Will ‘Fallout 76’ meet expectations?

“Fallout 76” is the fourth installment of game developer Bethesda’s Fallout series. Fallout was initially developed by Interplay Studios in 1996 but bought out by Bethesda in 2004 after Interplay filed bankruptcy. With Fallout 4, Bethesda’s latest title, becoming old and out of rotation, fans need a new Fallout game to feed their addiction.

“Fallout 76” will be released in November, but with some concerns about the series. Previously, all Fallout games have been single player and open world. Bethesda has announced that it will be keeping the open world but has switched out its signature single player for multiplayer.

The Fallout series, under Bethesda, has become well-revered and almost God-like in the gaming community. “Fallout 3,” Bethesda’s first Fallout game, sold 4.7 million copies from its October release to the end of the year and has sold around 12.4 million copies worldwide.

The game featured first- or third-person shooter gameplay in a vast wasteland of post-apocalyptic Washington D.C. and followed a boy searching for his father through this unforgiving land. The game received high ratings among players as well as critics with a 92/100 on Metacritic and being named Game of the Year in 2009.

“Fallout 76” has a some pretty big shoes to fill. Reactions by fans, including me, were mixed upon hearing the multiplayer change-up. By and large, fans are in love with Bethesda and its capability to make a great game. Its track record includes games such as the “2016 Doom “remake, “Elder Scrolls: Skyrim” and, of course, “Fallout 3.”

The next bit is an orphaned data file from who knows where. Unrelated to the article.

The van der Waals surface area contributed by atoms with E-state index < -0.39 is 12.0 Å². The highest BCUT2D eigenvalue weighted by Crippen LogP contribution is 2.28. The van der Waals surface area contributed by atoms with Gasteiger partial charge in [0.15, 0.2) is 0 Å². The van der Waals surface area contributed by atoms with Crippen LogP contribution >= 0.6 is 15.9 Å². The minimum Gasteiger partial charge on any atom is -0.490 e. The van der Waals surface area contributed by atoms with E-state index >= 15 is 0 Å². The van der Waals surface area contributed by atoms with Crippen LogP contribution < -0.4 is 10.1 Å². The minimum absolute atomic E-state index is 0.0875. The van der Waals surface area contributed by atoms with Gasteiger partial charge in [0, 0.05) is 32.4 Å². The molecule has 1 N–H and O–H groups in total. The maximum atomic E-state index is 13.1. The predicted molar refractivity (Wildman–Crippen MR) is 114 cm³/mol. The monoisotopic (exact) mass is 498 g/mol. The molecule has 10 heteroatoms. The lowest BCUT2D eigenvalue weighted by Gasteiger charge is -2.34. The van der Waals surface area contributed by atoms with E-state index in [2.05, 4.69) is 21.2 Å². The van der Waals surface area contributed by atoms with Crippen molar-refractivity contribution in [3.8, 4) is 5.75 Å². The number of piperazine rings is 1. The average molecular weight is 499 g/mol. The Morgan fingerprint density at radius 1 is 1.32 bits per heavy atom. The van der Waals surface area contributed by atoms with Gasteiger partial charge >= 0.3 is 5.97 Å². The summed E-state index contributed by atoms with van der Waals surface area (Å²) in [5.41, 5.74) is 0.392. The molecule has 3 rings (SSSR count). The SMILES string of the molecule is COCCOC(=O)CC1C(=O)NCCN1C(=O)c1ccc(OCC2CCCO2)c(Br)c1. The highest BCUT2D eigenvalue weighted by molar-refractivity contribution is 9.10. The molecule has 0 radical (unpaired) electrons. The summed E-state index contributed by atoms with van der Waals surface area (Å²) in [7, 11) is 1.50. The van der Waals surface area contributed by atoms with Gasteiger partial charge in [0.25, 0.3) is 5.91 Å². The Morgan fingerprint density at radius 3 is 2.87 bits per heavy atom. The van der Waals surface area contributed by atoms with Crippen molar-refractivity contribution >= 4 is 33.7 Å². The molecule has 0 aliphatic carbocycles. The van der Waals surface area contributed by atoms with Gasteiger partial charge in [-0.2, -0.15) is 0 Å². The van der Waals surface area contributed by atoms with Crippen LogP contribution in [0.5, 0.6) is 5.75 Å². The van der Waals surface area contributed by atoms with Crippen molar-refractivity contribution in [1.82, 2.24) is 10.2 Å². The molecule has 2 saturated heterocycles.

Most fans agree that “Fallout 76” will be interesting, to say the least. I have faith that Bethesda will make a great game. Creating a multiplayer-based game is a little out of its element, considering previous games are vastly single player-based, but Bethesda has yet to disappoint me with a game.

This change to multiplayer can go two ways. It can either be a huge success, or it could be an utter failure. The game seems to be based on enlisting the help of the other online players. In theory, this seems like it could be fun – run around with other players, killing monsters and building settlements.

What seems to be the issue with fans is that players aren’t usually helpful in the video game world. “Call of Duty,” for example, relies on teamwork to win the objective. In reality, teamwork is almost never seen. Bethesda has advertised again and again that teamwork is essential in this game but whether fans will listen is completely up to the players.

I have faith in Bethesda that this game will be good. However, I do not think it will live up to “Fallout 3” or “Fallout 4.” “Fallout 3” was revolutionary to the open-world industry and I do not believe that any game Bethesda publishes can live up to that. In comparison to “Fallout 4,” “Fallout 76” has the potential to be as good and, if the cards are played right, possibly even better.

As far as gameplay, graphics, and storyline, “Fallout 76” is solid. Most players, myself included, are not concerned about these aspects, yet Bethesda has proved it can handle it. The question comes down to whether Bethesda can pull off a multiplayer-based video game and associate it with such a huge title.

If this multiplayer-based game fails, it will bring down Bethesda’s reputation and the reputation of the game series. Let’s all hope that Bethesda will take this new challenge and smack it out of the park.

By Dalton Klenk – Klenk Contributor

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